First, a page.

Brittle Bone Disease
Brittle bone disease, also known as osteogenesis imperfecta, is a genetic disorder. The bones are brittle and susceptible to fracture. People who are suffering from osteogenesis imperfecta are born with abnormal collagen or insufficient amount of collagen. In specific form of the disease collagen can be both abnormal and insufficient. In these people the disease develops during the first year of their lives and the symptoms are rather severe. The disease can be classified into 8 categories and each of them features with specific symptoms of the disease.
Symptoms of Brittle Bone Disease
In type I of brittle bone disease the mutation affect the genes COL1A1 and COL1A2. The symptoms include increased susceptibility to fracture, abnormal curving of the spine, loose joints and decreased muscular tonicity. Additionally, the color of their sclerae is blue. Patients who are suffering from type I osteogenesis imperfecta may also suffer from hearing loss.
In type II of osteogenesis imperfecta, it features with insufficient amount of collagen. Collagen is also abnormal and this is why majority of patients with type II osteogenesis imperfecta die within the first year of their lives. The leading cause of the lethal outcome is respiratory failure. They may also die due to intracerebral hemorrhage. And finally, the bones in these patients are significantly deformed.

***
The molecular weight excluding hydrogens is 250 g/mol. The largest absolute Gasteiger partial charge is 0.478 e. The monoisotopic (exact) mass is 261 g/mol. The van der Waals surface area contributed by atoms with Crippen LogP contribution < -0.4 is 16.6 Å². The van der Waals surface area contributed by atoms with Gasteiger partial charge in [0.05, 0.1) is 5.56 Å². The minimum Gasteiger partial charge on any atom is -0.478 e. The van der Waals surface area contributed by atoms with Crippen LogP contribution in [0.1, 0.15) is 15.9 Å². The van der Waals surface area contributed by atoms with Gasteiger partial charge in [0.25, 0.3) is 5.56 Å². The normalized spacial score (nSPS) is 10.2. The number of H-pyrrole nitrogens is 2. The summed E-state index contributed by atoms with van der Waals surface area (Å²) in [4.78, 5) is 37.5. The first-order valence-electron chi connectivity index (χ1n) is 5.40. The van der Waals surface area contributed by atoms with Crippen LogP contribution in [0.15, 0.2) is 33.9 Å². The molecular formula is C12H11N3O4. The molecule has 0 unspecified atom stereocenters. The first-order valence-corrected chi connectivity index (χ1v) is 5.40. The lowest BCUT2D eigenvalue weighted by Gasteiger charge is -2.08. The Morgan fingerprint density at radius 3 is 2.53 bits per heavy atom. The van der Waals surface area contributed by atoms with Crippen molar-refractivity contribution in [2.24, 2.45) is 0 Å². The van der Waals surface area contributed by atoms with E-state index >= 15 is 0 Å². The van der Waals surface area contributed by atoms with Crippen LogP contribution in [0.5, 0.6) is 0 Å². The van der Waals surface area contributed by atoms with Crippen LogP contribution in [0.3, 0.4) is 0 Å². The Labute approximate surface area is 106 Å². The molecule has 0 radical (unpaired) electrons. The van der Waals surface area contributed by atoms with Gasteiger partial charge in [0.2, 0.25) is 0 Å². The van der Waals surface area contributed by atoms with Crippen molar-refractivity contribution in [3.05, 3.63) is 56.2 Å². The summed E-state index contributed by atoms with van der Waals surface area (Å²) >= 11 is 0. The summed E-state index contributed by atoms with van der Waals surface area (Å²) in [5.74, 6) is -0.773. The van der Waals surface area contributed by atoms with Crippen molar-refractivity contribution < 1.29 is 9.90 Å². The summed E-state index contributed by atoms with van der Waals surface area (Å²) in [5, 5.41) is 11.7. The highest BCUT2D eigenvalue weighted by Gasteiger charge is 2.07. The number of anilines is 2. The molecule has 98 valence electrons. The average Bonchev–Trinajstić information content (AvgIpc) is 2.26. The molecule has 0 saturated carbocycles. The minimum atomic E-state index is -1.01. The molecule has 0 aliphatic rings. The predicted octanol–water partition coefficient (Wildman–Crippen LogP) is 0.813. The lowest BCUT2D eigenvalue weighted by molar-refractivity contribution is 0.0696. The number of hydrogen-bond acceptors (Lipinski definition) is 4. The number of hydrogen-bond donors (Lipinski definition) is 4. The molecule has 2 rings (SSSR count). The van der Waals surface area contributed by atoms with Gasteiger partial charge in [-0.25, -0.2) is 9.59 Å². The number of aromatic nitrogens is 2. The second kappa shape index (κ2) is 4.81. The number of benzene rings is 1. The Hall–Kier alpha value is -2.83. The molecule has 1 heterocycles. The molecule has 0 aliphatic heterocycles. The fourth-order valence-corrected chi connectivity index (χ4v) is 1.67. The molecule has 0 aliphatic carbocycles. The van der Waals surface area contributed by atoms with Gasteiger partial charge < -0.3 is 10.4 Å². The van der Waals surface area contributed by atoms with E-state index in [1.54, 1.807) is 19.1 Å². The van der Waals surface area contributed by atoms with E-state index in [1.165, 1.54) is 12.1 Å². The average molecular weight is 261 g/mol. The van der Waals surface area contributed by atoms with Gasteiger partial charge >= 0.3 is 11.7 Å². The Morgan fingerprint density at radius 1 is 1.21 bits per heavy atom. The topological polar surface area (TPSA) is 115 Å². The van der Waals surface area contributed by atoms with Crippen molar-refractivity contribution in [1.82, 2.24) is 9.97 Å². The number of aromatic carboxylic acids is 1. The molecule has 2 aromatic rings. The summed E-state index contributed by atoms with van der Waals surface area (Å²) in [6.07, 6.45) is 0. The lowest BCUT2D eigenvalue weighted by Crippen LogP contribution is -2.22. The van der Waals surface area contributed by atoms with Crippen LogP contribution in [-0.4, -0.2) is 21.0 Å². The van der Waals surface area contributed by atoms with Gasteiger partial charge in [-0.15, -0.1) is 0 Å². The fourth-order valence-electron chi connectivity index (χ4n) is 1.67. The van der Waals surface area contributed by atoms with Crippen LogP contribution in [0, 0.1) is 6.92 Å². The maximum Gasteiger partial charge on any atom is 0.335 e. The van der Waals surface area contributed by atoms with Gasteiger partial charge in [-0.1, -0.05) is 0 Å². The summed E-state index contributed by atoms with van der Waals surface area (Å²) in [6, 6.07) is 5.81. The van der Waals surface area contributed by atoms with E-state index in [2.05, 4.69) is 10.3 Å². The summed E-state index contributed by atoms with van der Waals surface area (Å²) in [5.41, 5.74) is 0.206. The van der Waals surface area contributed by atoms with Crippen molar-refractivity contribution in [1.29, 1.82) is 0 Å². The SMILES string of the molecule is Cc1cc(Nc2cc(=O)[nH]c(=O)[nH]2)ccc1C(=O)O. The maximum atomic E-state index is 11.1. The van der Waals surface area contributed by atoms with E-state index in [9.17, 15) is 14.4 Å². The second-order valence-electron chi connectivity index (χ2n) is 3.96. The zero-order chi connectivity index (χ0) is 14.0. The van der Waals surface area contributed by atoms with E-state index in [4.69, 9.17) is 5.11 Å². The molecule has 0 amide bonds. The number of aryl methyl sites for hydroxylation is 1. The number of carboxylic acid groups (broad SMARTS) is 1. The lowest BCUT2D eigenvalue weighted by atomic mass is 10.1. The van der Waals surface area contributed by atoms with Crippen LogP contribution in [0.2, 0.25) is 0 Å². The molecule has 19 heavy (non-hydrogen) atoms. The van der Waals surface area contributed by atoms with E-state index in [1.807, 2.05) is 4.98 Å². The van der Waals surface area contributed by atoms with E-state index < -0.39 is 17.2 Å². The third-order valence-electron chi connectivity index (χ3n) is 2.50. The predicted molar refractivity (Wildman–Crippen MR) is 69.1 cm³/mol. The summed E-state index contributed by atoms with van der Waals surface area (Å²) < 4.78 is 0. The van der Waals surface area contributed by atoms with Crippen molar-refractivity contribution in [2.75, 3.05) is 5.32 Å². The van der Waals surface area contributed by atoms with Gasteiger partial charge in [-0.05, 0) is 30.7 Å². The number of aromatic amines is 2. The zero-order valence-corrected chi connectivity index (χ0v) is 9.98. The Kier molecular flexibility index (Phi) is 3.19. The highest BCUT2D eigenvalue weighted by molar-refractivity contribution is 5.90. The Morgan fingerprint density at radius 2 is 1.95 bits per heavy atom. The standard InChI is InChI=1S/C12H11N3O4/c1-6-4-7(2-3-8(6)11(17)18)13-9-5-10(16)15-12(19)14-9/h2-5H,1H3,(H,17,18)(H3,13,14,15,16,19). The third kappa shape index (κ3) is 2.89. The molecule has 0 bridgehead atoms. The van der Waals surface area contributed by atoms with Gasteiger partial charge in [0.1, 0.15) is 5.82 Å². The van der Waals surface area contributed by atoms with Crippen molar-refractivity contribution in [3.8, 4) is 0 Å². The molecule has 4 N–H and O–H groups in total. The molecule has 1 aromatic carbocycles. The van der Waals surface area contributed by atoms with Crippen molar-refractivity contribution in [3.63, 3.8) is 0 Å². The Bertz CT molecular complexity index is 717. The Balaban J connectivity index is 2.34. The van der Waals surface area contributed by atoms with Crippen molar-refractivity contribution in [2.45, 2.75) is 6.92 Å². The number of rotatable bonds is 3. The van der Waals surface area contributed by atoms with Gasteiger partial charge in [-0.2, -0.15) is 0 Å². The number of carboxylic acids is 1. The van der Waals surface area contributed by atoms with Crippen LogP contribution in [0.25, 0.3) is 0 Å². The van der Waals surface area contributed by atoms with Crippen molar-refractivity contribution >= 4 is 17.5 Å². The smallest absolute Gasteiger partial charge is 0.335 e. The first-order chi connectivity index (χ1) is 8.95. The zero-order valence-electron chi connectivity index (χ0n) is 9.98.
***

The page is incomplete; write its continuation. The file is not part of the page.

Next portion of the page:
In type III of osteogenesis imperfecta there is enough of collagen. Unfortunately, its quality is no good. The bones are either seriously deformed or can break rather easily. The patients additionally suffer from problems with breathing, loose joints and weakness of muscles. Similarly to type I patients with type II of osteogenesis imperfecta have blue discoloration of sclerae. These people have a short stature, and may eventually suffer from loss of hearing. And finally, their rib cage resembles a barrel.
Type IV of the disease looks like type III. Luckily in type IV the bone deformities are not so intensive.
In type V of osteogenesis imperfecta bones are 'mesh-like' and there are calcifications between particular joints. Calcifications interfere in normal movement of the affected joints. These patients are also prone to fractures and at the very spot of fracture a hyperplasic callus is formed. This type of disease is not hereditary.
In type VI of the disease the bones resemble fish scales. All the other symptoms basically look like those in type IV of the disease.
In type VII the bones are moderately fragile. This type was discovered in 2005.
And finally, the basic characteristic of type VIII is slow growth of the bones. The problem with type VIII is that affected child may suffer from bone deformities or even a fracture even before he/she was born.